Upgrading to WordPress 2.5.1 and K2 RC6

Today I became a happier WordPress user because I managed to upgrade to WordPress 2.5.1 with a surprisingly easy process, as well as migrating to the latest K2 release. The short story: install the WordPress Automatic upgrade plugin, run it, correct failed actions, upgrade the K2, migrate footer from the previous K2, et voilà! I am very impressed with the new admin interface of WordPress. It took a few minutes to understand where is what, but WOW! Neat, organized, and pleasant.

When first tried to upgrade my WordPress installation, I wasn’t really sure how I would go about it. According to the WordPress upgrade guide, the process consists of five simple steps:

  1. Backup Current Installation. Sounds pretty simple, but backing up from a hosted server, although not complicated, is not that simple either. You need to backup all your files and you need to backup all the database tables. God forbid you have more than just the WordPress installation using the same database. Trying to go through all the tables and deciding which belong to WP and which belong to other applications is unpleasant at best.
  2. Deactivate Plugins. No complaints here. Fairly simple.
  3. Download Latest WordPress. Granted, there is nothing simpler to do, save for scratching your head.
  4. Replace WordPress Files. I have a few custom plugins, custom themes, and some other modes. How do you replace only what needs to be replaced but not the other files? The naive way is to do it one file at a time. You can try doing it in a batch as in copy-and-pray. Actually that won’t work because you need to be careful not replace your wp-config.php file. Further, you need to copy the contents of the wp-content folder from your previous installation, but not the entire folder. This step is what kept me from upgrading earlier – too many things could go wrong. After replacing all the files, you need to visit the upgrade page so the database schema can be changed to the new one.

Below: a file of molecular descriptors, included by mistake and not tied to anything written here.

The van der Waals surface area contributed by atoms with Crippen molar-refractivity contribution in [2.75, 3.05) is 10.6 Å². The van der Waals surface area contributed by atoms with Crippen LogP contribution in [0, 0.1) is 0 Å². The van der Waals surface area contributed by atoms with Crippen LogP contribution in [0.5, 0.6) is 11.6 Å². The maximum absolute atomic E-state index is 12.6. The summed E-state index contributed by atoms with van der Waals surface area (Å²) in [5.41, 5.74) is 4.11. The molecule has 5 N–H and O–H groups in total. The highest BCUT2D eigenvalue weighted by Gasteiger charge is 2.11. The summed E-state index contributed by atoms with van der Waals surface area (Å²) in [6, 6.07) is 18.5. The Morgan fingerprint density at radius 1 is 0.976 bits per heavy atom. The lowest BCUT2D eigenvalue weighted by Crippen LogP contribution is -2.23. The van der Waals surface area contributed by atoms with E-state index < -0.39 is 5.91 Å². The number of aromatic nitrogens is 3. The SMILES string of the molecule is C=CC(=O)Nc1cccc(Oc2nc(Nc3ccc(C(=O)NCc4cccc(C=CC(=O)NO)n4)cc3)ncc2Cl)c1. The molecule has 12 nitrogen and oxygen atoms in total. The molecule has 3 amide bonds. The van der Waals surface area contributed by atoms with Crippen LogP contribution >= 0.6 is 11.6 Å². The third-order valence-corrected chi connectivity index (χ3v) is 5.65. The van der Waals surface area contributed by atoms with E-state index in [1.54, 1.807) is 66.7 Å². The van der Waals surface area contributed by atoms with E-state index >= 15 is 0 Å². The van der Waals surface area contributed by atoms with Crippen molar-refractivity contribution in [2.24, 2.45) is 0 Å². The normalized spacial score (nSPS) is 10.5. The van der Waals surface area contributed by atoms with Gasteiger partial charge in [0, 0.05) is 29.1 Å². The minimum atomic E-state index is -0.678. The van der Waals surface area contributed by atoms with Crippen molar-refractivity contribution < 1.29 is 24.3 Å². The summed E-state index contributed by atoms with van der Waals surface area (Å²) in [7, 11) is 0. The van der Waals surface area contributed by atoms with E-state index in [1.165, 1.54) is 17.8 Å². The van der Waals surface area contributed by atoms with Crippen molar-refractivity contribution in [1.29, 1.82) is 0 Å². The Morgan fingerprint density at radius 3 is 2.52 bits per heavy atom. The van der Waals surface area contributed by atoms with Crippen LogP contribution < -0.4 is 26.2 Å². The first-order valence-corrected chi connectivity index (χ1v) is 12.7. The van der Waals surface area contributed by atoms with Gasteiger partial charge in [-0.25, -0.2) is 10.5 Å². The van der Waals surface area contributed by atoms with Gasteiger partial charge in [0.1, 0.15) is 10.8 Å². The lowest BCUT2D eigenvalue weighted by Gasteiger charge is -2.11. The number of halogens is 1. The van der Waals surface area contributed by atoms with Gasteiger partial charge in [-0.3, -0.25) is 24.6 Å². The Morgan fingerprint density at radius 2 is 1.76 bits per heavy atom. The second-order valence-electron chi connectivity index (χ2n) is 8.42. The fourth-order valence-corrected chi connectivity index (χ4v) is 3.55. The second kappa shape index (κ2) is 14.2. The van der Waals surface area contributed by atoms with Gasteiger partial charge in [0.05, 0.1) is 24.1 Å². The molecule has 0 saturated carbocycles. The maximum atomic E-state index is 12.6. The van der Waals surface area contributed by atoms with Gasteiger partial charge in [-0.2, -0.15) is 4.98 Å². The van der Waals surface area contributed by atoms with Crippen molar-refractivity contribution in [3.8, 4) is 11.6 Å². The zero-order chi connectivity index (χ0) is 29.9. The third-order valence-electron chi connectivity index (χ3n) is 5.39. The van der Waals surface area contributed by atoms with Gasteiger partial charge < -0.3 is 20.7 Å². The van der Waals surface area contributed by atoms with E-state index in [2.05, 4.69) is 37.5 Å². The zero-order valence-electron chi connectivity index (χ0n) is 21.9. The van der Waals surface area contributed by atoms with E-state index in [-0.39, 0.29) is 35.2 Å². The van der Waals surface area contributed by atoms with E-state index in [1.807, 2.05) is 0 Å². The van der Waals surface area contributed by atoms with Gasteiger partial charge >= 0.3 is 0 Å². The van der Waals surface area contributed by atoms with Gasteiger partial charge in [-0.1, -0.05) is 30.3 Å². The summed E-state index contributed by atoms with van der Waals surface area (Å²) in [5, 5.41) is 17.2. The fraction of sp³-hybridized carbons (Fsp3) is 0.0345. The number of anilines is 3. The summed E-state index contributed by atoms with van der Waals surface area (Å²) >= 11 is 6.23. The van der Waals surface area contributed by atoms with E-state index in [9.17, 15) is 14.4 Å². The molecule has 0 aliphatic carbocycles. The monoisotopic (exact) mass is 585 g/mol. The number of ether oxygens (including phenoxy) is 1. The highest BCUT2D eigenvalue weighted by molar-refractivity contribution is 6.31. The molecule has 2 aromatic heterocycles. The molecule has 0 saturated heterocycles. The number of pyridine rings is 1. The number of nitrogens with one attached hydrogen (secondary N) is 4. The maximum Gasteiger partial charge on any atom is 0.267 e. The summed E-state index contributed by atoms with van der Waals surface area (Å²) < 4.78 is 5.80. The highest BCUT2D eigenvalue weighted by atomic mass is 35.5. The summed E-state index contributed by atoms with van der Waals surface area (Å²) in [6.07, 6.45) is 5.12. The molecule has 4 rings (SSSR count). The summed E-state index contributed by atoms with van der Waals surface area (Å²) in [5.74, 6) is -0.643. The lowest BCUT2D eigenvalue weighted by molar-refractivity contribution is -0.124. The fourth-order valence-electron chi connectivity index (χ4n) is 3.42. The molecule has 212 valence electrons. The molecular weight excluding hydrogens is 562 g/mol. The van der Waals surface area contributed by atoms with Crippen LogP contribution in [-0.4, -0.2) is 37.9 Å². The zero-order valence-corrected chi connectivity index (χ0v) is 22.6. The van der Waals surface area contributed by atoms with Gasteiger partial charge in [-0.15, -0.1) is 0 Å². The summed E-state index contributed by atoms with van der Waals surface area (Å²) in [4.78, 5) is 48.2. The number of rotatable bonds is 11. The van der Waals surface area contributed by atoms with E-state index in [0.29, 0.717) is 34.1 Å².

5. Reactivate Plugins. You have to reactivate your plugins one at a time. There are no “plugin profiles” in WordPress, which would’ve allowed you to enable and disable plugins in groups.

In a an article mentioned in a recent Search Engine Guide newsletter, I read about this super useful almost working plugin called WordPress Automatic upgrade. It does what it says. I chose the semi-automatic method where I clicked “next” after every step to make sure all went smoothly. And it did, except for the last step. The plugin failed to re-enable the previously active plugins. A small incovenience compared to all the other things that went right: created backup, disabled plugins, downloaded latest WordPress, replaced all the right files and kept what should be kept.

Unfortunately, the copy of the K2 theme that I had was incompatible with WordPress 2.5. Particularly, the panel manager of K2 didn’t show up in the admin section. After a bit of poking around, I downloaded K2 candidate release 6 which worked like a charm after some minor tweaks. In the process, I learned a bit more about actions, created a new plugin to customize my K2 TAA theme, and made use of K2’s action hooks to add a custom footer. My next K2 upgrade – fingers crossed – will not require changing any of the K2 code.

The code of my K2 TAA Theme plugin is reproduce below. Feel free to use it as a basis for build your own customizations for K2 and other WordPress actions.


/**
* Plugin Name: K2 TAA Theme
* Plugin URI: http://tony.abou-assaleh.net
* Description: Support functions for the K2 TAA Theme
* Author: Tony Abou-Assaleh
* Author URI: http://tony.abou-assaleh.net
* Version: 1.0
*/
function k2_taa_footer () {
?>
<p>
Copyright © 1997-2008 Tony Abou-Assaleh, Halifax, Nova Scotia, Canada.<br />
Verbatim copying and distribution of this entire article are permitted worldwide, without royalty, in any medium, provided this notice, and the copyright notice, are preserved.
</p>
<?php
} // k2_taa_footer

// Action calls for all functions
add_action('template_footer','k2_taa_footer');

?>

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